As you come out of the office, you head into the kitchen with its painted white and black checkered floors.  That sink in the back is part of the butler's pantry, which I will show in a minute. 

Laura had open shelves long before they became popular.  The back splash is stainless steel and the counter tops are butcher block.



 
She is the only person I know, besides my mom, who can get their orchids to re-bloom.


I love how Laura took advantage of that bit of wall space to use a stainless steel cart for eat-in-the-kitchen meals.  It also makes a great place for guests to hang out while Laura cooks.  (Note the wall clock with hanging cord I mentioned in part 1.)  To the left, you have another peek into the butler's pantry.

The name "butler's pantry" cracks Laura up.  She says that in a 1000 square foot house, who needs (or can afford) a butler?   Still, it is full of vintage charm with the wall faucet and built-in cabinets.  The skirted under sink space also makes for a nice place to tuck the kitty litter box. 

The tile on the counter tops is original, and you can see more of Laura's pottery and glass collection on the open shelves.

And finally, Laura's bedroom. 







Laura is a studio floral designer, meaning that she works in a studio rather than a shop.  Here she is in the door of her garden shed which acts as her studio.  I wanted to get more photos of her garden and of the inside of her studio, but ran out of time! 


Thanks, Laura, for allowing me to take pictures of your adorable home!

Hope you all enjoyed the tour. 

Wednesday, December 5, 2012

Laura's House Tour Part I



So excited today to share a tour of a house oozing with vintage charm and character in Oakland, California.  Homeowner, Laura, is a studio floral designer, friend, and sometimes my boss when she hires me to help during wedding season. 


Come on in!


As you walk into the 1922 Craftsman style house, you enter the dining room, complete with built-in window seat, leaded glass china cupboard, and fireplace. 

Laura says it felt immediately like home, even before she saw the inside. 


Most of the original features are intact.  Laura says that she has done minimal work to the place -- only updating it with a bit of paint.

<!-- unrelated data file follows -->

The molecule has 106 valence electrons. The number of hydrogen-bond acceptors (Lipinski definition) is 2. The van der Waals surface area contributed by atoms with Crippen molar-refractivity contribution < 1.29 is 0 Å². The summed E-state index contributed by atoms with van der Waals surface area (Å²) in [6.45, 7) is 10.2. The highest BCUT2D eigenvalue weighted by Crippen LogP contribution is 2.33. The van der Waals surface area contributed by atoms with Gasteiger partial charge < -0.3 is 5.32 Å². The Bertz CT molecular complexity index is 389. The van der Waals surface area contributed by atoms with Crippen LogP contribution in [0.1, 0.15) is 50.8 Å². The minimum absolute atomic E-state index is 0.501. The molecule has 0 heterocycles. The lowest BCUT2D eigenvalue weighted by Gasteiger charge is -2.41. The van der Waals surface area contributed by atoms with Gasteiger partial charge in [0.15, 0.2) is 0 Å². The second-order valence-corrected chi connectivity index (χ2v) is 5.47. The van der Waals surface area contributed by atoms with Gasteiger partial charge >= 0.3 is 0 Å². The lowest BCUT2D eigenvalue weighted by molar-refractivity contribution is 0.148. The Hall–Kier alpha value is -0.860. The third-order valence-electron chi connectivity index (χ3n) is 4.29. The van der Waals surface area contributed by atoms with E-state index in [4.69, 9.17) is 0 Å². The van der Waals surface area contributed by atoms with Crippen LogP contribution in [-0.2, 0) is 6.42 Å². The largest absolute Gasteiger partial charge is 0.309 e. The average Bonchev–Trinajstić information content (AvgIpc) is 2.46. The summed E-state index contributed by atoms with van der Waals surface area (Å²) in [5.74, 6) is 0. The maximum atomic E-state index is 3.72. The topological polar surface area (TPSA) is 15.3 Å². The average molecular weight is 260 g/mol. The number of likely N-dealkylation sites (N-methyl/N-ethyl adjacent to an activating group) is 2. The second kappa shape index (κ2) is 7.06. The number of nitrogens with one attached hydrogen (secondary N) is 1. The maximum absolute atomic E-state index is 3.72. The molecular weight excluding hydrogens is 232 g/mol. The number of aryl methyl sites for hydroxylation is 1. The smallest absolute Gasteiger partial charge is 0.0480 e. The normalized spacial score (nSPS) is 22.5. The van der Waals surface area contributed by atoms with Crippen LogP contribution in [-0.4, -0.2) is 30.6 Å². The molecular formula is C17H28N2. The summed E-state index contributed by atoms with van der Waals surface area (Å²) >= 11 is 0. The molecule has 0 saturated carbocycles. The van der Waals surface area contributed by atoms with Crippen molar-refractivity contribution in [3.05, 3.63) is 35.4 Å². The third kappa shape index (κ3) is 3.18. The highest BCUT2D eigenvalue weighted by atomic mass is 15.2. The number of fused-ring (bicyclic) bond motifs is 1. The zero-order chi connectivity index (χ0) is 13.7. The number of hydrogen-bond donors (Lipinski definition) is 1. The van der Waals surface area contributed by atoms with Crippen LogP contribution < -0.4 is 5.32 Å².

An avid collector, Laura has been visiting flea markets since she was 19.   Many pieces of her collection are used for floral design, and a lot of what she has was once in the flower shop she owned in L.A. before moving to the Bay Area.

This bookshelf once resided in her flower shop, but now holds most of her photos.  Laura says that because her house is small, she prefers to keep them all in one place and mix them up with other things that have special meaning, like sand and beach glass from Hawaii, and special treasures given to her by her nephew.


She has also been a long-time collector of globes and vintage cameras.  


Just off the dining room is the living room. 



The painting is a flea market find and most of the colors in Laura's house are intuitively pulled from this single piece.  

Here is another amazing collection of yellow and green pottery housed in an old lawyer's bookcase from Laura's dad.  The coffee table/chest is from her grandmother. 

Laura is a master at creating vignettes.  This is a little grouping full of bits and baubles she liked with a spur from her horse-riding days.

 
Laura tells me that she doesn't know where her obsession for vintage clocks came from.  She has them all over the house, including wall clocks with dangling cords.  People often ask her why they aren't plugged in, which amuses her as much as people's reaction to her doll parts, like the legs you see in the bird cage. 
The kitties have found a sunny spot in the living room. 




And here we are looking back into the dining room again.

On Friday, I'll show pictures of the rest of Laura's house.  Hope you've enjoyed part 1 of the tour, and be sure to check out Laura's website to see photos of the stunning floral work she creates for weddings.